China's July factory inflation slows
China's factory price inflation has cooled less-than-expected in July amid a wider slowdown in economic growth, as Beijing remains locked in a heated trade dispute with Washington.
However, consumer inflation picked up from the previous month, largely due to a rise in non-food prices, official data showed on Thursday.
The July inflation data is the first official reading on the impact on prices from China's retaliatory tariffs on $US34 billion of US goods that went into effect on July 6 and apply to a range of products from soybeans to mixed nuts and whiskey.
While policymakers are watching price pressures, the central bank is likely to give priority to policies that help shore up the slowing economy.
The producer price index (PPI) - a gauge of factory gate inflation - rose 4.6 per cent in July from a year earlier, down from a 4.7 per cent acceleration in June, according to China's National Bureau of Statistics (NBS).
Analysts polled by Reuters had expected July producer inflation would edge down to 4.4 per cent.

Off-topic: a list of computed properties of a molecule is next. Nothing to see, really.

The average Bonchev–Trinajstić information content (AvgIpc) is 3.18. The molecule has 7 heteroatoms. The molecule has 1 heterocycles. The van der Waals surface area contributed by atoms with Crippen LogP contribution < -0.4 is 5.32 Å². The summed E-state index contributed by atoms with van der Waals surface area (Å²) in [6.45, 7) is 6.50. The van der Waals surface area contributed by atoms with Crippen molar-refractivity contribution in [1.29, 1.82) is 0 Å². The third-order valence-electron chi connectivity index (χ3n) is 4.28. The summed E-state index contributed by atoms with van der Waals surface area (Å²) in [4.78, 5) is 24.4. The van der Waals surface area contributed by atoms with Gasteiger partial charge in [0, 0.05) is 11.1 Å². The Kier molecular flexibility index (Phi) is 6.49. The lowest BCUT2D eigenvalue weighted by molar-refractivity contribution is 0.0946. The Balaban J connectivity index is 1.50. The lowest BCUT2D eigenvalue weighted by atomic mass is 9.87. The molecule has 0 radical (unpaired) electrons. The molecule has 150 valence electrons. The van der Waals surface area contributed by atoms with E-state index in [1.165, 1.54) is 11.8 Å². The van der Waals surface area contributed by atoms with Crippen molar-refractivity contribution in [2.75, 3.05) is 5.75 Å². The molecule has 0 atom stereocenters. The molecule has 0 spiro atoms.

Raw material prices jumped 9.0 per cent in July from a year earlier, compared with an 8.8 per cent increase in June.
While the tit-for-tat tariffs between China and the US have fuelled worries about the inflation outlook, many analysts believe the impact on consumer prices will be limited.
The Trump administration tightened pressure for trade concessions from Beijing last week by proposing a higher 25 per cent tariff on $US200 billion worth of Chinese imports. China in turn retaliated by proposing tariffs on $US60 billion worth of US goods, ranging from liquefied natural gas (LNG), iron ore and steel to aircraft.
The consumer price index (CPI) rose 2.1 per cent from a year earlier, beating expectations of 1.9 per cent, but still within the government's comfort zone of 3 per cent.
The IMF said China's headline inflation is expected to rise gradually to around 2.5 per cent, while producer price inflation would moderate.
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